Sunday, November 16, 2008

"The Dogstone" / "Nasty, Brutish & Short" - November 2008

The second event in the National Theatre of Scotland's 'Debuts' season at the Traverse is a double bill of new plays directed by Dominic Hill. There's nothing like a fun night out at the theatre... and this is certainly nothing like a fun night out at the theatre...

Kenny Lindsay's "The Dogstone" is a two hander told in flashback comprising scenes that take place over a period of years between alcoholic father Danskin (Andy Gray) and his son Lorn (Scott Fletcher). Known for his comic performances, Gray may be seen as a surprise choice for the role, but after seeing glimpses of it in previous performances we've been very keen to see him in a darker role - and it was worth the wait. He's entirely convincing in the many elements of the character - doting father, unpleasant dunk and pathetic human being. And while Fletcher may be a newcomer to most, his assured performance came as no surprise to us having highlighted his potential in his student performances of 'Teechers' and 'The Shewing Up of Blanco Posnet' in recent years. But I don't think even we expected to see him in such a commanding role on the Traverse main stage quite so soon. Yet he appears to be absolutely in his element here portraying the character between the ages of 8 and 17 and is impressively engaging when addressing the audience directly as the older Lorn.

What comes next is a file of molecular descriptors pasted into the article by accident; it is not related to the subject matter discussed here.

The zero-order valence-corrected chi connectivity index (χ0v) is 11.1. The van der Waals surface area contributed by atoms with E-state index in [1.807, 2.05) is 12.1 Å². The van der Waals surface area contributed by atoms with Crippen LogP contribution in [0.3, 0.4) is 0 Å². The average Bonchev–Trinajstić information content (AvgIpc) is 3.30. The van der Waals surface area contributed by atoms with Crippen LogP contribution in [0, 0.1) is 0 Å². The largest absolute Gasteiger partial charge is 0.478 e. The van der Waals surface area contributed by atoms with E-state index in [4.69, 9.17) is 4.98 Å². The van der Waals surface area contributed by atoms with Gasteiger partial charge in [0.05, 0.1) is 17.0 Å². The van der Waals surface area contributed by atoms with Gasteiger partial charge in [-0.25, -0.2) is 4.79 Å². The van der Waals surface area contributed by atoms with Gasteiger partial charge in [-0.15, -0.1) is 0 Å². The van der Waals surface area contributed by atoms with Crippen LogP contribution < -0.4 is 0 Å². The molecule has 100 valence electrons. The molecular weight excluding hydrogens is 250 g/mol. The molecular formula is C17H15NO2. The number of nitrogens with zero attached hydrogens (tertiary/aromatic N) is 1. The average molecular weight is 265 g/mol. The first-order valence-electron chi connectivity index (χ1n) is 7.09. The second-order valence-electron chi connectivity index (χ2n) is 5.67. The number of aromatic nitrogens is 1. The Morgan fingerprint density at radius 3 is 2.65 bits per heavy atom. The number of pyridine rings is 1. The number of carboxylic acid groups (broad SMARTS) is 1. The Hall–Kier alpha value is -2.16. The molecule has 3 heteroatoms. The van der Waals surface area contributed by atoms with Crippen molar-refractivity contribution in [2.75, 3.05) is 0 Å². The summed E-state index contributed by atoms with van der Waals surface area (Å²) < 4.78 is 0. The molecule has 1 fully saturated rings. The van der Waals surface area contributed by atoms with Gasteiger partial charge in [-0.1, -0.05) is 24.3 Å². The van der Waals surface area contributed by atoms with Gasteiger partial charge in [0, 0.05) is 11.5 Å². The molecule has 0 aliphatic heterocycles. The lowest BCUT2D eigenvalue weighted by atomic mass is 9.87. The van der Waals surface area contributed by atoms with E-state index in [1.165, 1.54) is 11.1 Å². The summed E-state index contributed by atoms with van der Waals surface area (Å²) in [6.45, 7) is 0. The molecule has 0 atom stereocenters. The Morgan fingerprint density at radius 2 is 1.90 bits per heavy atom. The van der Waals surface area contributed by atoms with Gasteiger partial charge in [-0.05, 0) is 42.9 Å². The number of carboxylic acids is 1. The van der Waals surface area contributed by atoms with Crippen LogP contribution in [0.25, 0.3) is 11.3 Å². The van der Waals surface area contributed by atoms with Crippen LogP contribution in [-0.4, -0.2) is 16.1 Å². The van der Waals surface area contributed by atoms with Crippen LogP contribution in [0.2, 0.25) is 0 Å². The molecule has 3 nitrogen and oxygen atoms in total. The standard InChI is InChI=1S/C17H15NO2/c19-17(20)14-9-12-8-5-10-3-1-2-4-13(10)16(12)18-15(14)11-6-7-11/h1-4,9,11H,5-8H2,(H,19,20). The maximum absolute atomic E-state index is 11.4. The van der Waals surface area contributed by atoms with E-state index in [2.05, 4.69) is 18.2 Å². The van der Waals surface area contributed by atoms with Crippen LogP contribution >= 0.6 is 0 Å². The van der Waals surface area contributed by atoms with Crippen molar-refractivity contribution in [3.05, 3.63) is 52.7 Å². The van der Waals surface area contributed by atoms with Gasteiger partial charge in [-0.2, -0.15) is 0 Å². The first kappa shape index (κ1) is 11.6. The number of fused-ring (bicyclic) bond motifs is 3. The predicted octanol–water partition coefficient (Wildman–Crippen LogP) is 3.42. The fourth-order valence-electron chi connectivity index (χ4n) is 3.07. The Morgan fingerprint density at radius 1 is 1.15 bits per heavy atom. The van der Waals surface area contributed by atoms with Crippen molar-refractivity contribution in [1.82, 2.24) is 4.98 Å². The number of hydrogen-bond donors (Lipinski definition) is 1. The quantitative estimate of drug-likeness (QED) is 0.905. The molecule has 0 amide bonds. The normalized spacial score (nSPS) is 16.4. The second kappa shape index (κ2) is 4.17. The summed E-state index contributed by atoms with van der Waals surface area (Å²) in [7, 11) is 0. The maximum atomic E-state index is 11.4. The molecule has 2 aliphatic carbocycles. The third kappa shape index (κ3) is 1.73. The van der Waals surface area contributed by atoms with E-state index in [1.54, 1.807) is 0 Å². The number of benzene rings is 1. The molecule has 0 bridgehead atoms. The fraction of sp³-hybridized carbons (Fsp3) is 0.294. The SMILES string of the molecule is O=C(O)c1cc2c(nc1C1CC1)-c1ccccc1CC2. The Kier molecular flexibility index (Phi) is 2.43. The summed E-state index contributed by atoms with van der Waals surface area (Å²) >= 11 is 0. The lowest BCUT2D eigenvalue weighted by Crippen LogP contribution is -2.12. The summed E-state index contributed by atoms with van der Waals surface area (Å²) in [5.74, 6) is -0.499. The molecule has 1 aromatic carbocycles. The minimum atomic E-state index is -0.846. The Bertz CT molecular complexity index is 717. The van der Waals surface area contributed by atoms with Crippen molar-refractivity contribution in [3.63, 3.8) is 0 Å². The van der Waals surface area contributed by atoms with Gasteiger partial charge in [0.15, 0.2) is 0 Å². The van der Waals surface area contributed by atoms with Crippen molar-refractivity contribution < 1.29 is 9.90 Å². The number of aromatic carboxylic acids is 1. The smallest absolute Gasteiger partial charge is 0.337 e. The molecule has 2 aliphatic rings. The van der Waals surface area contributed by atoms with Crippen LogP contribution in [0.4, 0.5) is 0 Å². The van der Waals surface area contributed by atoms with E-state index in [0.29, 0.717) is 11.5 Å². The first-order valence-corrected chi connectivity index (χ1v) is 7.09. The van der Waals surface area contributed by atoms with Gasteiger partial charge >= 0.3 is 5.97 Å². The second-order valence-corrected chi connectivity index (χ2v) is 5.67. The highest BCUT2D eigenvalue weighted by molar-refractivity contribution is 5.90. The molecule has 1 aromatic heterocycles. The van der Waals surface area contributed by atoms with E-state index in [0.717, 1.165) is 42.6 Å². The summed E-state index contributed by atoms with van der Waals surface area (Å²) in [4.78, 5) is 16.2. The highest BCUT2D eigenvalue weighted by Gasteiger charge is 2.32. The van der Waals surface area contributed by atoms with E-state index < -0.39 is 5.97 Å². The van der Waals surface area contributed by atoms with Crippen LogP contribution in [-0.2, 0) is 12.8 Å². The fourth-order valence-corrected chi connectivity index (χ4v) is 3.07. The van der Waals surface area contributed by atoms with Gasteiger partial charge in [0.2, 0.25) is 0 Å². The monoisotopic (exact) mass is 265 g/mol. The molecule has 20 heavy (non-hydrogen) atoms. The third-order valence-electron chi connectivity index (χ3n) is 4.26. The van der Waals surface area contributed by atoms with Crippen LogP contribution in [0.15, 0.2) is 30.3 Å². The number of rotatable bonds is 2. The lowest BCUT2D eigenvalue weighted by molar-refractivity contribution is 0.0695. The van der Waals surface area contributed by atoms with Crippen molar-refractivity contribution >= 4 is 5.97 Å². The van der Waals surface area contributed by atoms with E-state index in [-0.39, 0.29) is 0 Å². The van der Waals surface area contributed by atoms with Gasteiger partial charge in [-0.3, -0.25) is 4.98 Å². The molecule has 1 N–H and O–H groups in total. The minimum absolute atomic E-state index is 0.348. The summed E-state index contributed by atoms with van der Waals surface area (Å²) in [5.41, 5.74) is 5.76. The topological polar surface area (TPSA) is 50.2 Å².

However, despite the strong performances I'm not entirely convinced by the play. It just lacks a reason to exist - it's simply too bleak to offer much entertainment and offers little in the way of wider message. I'd be perfectly happy to read it in a collection of short stories but attending the theatre requires more effort on my part, and the reward here simply isn't enough - even as part of a double bill.